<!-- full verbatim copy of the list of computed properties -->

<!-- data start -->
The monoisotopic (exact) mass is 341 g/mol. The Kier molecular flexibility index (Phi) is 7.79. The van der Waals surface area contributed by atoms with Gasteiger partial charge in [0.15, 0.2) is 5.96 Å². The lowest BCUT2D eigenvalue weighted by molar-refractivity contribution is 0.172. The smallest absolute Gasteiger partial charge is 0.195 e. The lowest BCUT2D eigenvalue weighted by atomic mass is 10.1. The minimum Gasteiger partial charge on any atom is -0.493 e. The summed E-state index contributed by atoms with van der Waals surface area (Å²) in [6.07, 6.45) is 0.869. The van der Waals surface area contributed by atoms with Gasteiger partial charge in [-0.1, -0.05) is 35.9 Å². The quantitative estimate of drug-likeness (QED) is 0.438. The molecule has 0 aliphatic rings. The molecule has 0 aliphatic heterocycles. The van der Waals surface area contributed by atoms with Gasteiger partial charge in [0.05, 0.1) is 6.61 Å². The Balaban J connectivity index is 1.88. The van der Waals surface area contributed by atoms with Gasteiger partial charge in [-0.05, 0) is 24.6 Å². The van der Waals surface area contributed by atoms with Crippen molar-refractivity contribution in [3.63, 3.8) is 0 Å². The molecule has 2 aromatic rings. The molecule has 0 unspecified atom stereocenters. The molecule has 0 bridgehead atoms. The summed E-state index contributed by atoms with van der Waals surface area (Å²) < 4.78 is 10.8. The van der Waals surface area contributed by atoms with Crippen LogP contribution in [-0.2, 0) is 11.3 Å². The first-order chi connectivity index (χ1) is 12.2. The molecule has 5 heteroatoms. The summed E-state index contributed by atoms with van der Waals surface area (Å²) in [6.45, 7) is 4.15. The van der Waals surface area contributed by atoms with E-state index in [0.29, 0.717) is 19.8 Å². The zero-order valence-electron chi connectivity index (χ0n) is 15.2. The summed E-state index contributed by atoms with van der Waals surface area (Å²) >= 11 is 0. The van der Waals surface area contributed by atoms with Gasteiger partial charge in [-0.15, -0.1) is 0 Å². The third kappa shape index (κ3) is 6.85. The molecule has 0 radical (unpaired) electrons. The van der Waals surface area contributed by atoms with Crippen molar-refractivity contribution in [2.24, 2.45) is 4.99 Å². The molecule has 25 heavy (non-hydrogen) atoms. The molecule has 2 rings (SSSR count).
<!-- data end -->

The monoisotopic (exact) mass is 341 g/mol. The Kier molecular flexibility index (Phi) is 7.79. The van der Waals surface area contributed by atoms with Gasteiger partial charge in [0.15, 0.2) is 5.96 Å². The lowest BCUT2D eigenvalue weighted by molar-refractivity contribution is 0.172. The smallest absolute Gasteiger partial charge is 0.195 e. The lowest BCUT2D eigenvalue weighted by atomic mass is 10.1. The minimum Gasteiger partial charge on any atom is -0.493 e. The summed E-state index contributed by atoms with van der Waals surface area (Å²) in [6.07, 6.45) is 0.869. The van der Waals surface area contributed by atoms with Gasteiger partial charge in [-0.1, -0.05) is 35.9 Å². The quantitative estimate of drug-likeness (QED) is 0.438. The molecule has 0 aliphatic rings. The molecule has 0 aliphatic heterocycles. The van der Waals surface area contributed by atoms with Gasteiger partial charge in [0.05, 0.1) is 6.61 Å². The Balaban J connectivity index is 1.88. The van der Waals surface area contributed by atoms with Gasteiger partial charge in [-0.05, 0) is 24.6 Å². The van der Waals surface area contributed by atoms with Crippen molar-refractivity contribution in [3.63, 3.8) is 0 Å². The molecule has 2 aromatic rings. The molecule has 0 unspecified atom stereocenters. The molecule has 0 bridgehead atoms. The summed E-state index contributed by atoms with van der Waals surface area (Å²) < 4.78 is 10.8. The van der Waals surface area contributed by atoms with Crippen LogP contribution in [-0.2, 0) is 11.3 Å². The first-order chi connectivity index (χ1) is 12.2. The molecule has 5 heteroatoms. The summed E-state index contributed by atoms with van der Waals surface area (Å²) in [6.45, 7) is 4.15. The van der Waals surface area contributed by atoms with E-state index in [0.29, 0.717) is 19.8 Å². The zero-order valence-electron chi connectivity index (χ0n) is 15.2. The summed E-state index contributed by atoms with van der Waals surface area (Å²) >= 11 is 0. The van der Waals surface area contributed by atoms with Gasteiger partial charge in [-0.15, -0.1) is 0 Å². The third kappa shape index (κ3) is 6.85. The molecule has 0 radical (unpaired) electrons. The van der Waals surface area contributed by atoms with Crippen molar-refractivity contribution in [2.24, 2.45) is 4.99 Å². The molecule has 25 heavy (non-hydrogen) atoms. The molecule has 2 rings (SSSR count).